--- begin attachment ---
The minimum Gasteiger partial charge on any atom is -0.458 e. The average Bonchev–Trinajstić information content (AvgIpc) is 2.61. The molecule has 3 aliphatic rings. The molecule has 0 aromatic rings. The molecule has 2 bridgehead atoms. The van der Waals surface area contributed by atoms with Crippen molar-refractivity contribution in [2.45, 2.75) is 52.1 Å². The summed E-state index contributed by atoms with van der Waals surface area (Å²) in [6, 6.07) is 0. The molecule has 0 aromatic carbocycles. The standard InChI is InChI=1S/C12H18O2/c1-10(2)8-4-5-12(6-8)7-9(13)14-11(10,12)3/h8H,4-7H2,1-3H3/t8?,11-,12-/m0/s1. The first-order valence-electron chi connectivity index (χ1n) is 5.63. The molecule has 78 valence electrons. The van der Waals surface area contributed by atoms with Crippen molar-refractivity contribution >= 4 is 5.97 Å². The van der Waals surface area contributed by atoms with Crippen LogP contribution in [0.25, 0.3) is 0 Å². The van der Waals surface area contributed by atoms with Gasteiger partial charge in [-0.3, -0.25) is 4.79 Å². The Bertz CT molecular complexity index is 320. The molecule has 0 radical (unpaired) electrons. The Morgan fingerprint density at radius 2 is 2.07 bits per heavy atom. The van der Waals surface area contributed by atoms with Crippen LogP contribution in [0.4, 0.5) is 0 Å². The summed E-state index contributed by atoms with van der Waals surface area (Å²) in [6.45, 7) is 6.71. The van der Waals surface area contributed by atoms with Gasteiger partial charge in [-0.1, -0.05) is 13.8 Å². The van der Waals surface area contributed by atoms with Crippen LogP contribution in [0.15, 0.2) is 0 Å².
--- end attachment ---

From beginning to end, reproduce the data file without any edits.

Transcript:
The minimum Gasteiger partial charge on any atom is -0.458 e. The average Bonchev–Trinajstić information content (AvgIpc) is 2.61. The molecule has 3 aliphatic rings. The molecule has 0 aromatic rings. The molecule has 2 bridgehead atoms. The van der Waals surface area contributed by atoms with Crippen molar-refractivity contribution in [2.45, 2.75) is 52.1 Å². The summed E-state index contributed by atoms with van der Waals surface area (Å²) in [6, 6.07) is 0. The molecule has 0 aromatic carbocycles. The standard InChI is InChI=1S/C12H18O2/c1-10(2)8-4-5-12(6-8)7-9(13)14-11(10,12)3/h8H,4-7H2,1-3H3/t8?,11-,12-/m0/s1. The first-order valence-electron chi connectivity index (χ1n) is 5.63. The molecule has 78 valence electrons. The van der Waals surface area contributed by atoms with Crippen molar-refractivity contribution >= 4 is 5.97 Å². The van der Waals surface area contributed by atoms with Crippen LogP contribution in [0.25, 0.3) is 0 Å². The van der Waals surface area contributed by atoms with Gasteiger partial charge in [-0.3, -0.25) is 4.79 Å². The Bertz CT molecular complexity index is 320. The molecule has 0 radical (unpaired) electrons. The Morgan fingerprint density at radius 2 is 2.07 bits per heavy atom. The van der Waals surface area contributed by atoms with Crippen LogP contribution in [0.4, 0.5) is 0 Å². The summed E-state index contributed by atoms with van der Waals surface area (Å²) in [6.45, 7) is 6.71. The van der Waals surface area contributed by atoms with Gasteiger partial charge in [-0.1, -0.05) is 13.8 Å². The van der Waals surface area contributed by atoms with Crippen LogP contribution in [0.15, 0.2) is 0 Å².